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Coniferous & Deciduous

What’s The Difference between Coniferous and Deciduous?                  

Trees are typically classified in two categories; coniferous and deciduous.  Coniferous trees are basically cone-bearing trees.  This category would include pine trees, spruce trees, redwood trees, cedar trees, Douglas fir trees and many others.

The second category is known as deciduous.  Deciduous trees are leaf-bearing trees which have leaves that fall off on a seasonal basis.  Deciduous trees would include maple trees, birch trees, oak trees, and elm trees, just to name a few.  Deciduous trees are known as hardwoods.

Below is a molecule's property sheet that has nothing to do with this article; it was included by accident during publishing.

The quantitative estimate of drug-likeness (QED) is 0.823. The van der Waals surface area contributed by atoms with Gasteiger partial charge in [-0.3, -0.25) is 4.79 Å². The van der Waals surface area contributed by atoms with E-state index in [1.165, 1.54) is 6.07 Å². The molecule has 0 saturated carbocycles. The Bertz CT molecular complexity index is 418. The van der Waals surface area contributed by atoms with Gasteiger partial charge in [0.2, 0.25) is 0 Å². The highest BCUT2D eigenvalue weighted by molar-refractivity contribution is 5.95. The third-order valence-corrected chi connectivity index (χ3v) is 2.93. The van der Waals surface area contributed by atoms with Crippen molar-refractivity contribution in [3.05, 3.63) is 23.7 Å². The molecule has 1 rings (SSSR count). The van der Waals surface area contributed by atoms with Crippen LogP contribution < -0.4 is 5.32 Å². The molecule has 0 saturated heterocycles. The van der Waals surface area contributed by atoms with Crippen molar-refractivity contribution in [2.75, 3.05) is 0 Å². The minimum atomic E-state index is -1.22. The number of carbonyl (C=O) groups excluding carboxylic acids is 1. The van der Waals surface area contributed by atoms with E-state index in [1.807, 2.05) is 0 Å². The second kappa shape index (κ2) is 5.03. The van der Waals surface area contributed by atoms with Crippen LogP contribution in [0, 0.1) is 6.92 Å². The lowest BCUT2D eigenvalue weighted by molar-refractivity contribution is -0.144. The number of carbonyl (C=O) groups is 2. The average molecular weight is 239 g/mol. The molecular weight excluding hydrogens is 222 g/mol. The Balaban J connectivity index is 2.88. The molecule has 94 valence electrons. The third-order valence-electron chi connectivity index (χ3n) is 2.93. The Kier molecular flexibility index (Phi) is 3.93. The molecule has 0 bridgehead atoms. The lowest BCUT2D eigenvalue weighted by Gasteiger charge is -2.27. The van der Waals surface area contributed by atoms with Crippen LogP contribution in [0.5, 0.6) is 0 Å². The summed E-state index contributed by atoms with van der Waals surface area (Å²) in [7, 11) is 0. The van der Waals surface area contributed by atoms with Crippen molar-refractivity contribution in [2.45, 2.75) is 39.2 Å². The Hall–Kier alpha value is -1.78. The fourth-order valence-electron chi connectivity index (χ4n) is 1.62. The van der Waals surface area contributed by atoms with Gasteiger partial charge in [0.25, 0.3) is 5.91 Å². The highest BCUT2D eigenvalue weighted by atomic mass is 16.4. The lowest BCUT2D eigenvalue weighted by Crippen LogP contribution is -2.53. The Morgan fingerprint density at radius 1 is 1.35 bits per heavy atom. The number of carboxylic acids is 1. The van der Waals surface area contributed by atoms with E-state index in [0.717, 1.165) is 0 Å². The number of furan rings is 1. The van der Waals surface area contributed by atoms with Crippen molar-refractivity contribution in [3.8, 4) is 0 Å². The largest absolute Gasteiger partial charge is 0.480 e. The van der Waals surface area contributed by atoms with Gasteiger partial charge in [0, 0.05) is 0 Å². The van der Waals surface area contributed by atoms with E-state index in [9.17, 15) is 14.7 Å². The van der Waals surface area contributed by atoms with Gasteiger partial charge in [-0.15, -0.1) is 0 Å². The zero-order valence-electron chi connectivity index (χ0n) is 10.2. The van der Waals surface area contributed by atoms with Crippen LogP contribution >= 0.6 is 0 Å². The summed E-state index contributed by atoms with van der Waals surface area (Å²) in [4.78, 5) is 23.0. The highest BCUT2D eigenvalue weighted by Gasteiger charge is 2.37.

When it comes to coniferous trees, their needles can vary in size and shape.  For example, the white fir tree has 5 needles formed in each bundle or group.  Spruce and hemlock trees have single, or separate, needles.  And, lastly, flattened cedar needles resemble fish scales more than needles.  Coniferous trees are known as softwoods. Deciduous trees have branching patterns, which has to do with the way smaller twigs are arranged around larger twigs.  Branches on deciduous trees can either be alternate or opposite, although most trees have alternate branches.  For example, opposite branches are smaller twigs forming opposite a larger twig.  However, when twigs alternate locations on a tree that is called alternate branching. Whichever category a tree belongs to, each holds a special and important purpose, not only to nature and the earth, but to mankind, as well.